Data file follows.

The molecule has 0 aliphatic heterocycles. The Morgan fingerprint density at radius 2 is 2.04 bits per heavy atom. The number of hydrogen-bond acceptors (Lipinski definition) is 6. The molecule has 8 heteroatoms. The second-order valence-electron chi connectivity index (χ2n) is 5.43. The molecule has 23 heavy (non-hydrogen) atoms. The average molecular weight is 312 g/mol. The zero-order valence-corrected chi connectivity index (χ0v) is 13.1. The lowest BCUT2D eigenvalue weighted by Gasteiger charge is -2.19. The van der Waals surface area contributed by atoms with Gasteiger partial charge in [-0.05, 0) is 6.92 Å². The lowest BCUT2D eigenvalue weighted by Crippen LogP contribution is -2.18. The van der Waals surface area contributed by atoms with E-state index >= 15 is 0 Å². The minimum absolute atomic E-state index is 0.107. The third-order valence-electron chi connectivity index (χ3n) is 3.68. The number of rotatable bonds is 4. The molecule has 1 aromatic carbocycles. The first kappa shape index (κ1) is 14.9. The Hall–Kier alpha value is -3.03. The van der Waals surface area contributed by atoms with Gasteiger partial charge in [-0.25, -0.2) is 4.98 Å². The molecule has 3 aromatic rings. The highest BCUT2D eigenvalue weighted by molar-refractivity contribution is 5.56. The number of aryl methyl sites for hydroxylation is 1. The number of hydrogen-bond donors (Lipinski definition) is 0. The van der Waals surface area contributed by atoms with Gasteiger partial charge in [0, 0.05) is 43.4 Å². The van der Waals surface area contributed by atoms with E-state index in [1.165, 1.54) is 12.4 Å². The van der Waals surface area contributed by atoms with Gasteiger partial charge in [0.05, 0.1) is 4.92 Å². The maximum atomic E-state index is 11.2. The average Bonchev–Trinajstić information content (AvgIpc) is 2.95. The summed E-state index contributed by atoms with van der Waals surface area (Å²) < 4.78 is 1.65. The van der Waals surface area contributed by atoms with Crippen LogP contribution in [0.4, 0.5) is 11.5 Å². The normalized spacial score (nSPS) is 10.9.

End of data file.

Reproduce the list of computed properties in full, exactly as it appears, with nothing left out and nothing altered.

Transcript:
The molecule has 0 aliphatic heterocycles. The Morgan fingerprint density at radius 2 is 2.04 bits per heavy atom. The number of hydrogen-bond acceptors (Lipinski definition) is 6. The molecule has 8 heteroatoms. The second-order valence-electron chi connectivity index (χ2n) is 5.43. The molecule has 23 heavy (non-hydrogen) atoms. The average molecular weight is 312 g/mol. The zero-order valence-corrected chi connectivity index (χ0v) is 13.1. The lowest BCUT2D eigenvalue weighted by Gasteiger charge is -2.19. The van der Waals surface area contributed by atoms with Gasteiger partial charge in [-0.05, 0) is 6.92 Å². The lowest BCUT2D eigenvalue weighted by Crippen LogP contribution is -2.18. The van der Waals surface area contributed by atoms with E-state index >= 15 is 0 Å². The minimum absolute atomic E-state index is 0.107. The third-order valence-electron chi connectivity index (χ3n) is 3.68. The number of rotatable bonds is 4. The molecule has 1 aromatic carbocycles. The first kappa shape index (κ1) is 14.9. The Hall–Kier alpha value is -3.03. The van der Waals surface area contributed by atoms with Gasteiger partial charge in [-0.25, -0.2) is 4.98 Å². The molecule has 3 aromatic rings. The highest BCUT2D eigenvalue weighted by molar-refractivity contribution is 5.56. The number of aryl methyl sites for hydroxylation is 1. The number of hydrogen-bond donors (Lipinski definition) is 0. The van der Waals surface area contributed by atoms with Gasteiger partial charge in [0, 0.05) is 43.4 Å². The van der Waals surface area contributed by atoms with E-state index in [1.165, 1.54) is 12.4 Å². The van der Waals surface area contributed by atoms with Gasteiger partial charge in [0.05, 0.1) is 4.92 Å². The maximum atomic E-state index is 11.2. The average Bonchev–Trinajstić information content (AvgIpc) is 2.95. The summed E-state index contributed by atoms with van der Waals surface area (Å²) < 4.78 is 1.65. The van der Waals surface area contributed by atoms with Crippen LogP contribution in [0.4, 0.5) is 11.5 Å². The normalized spacial score (nSPS) is 10.9.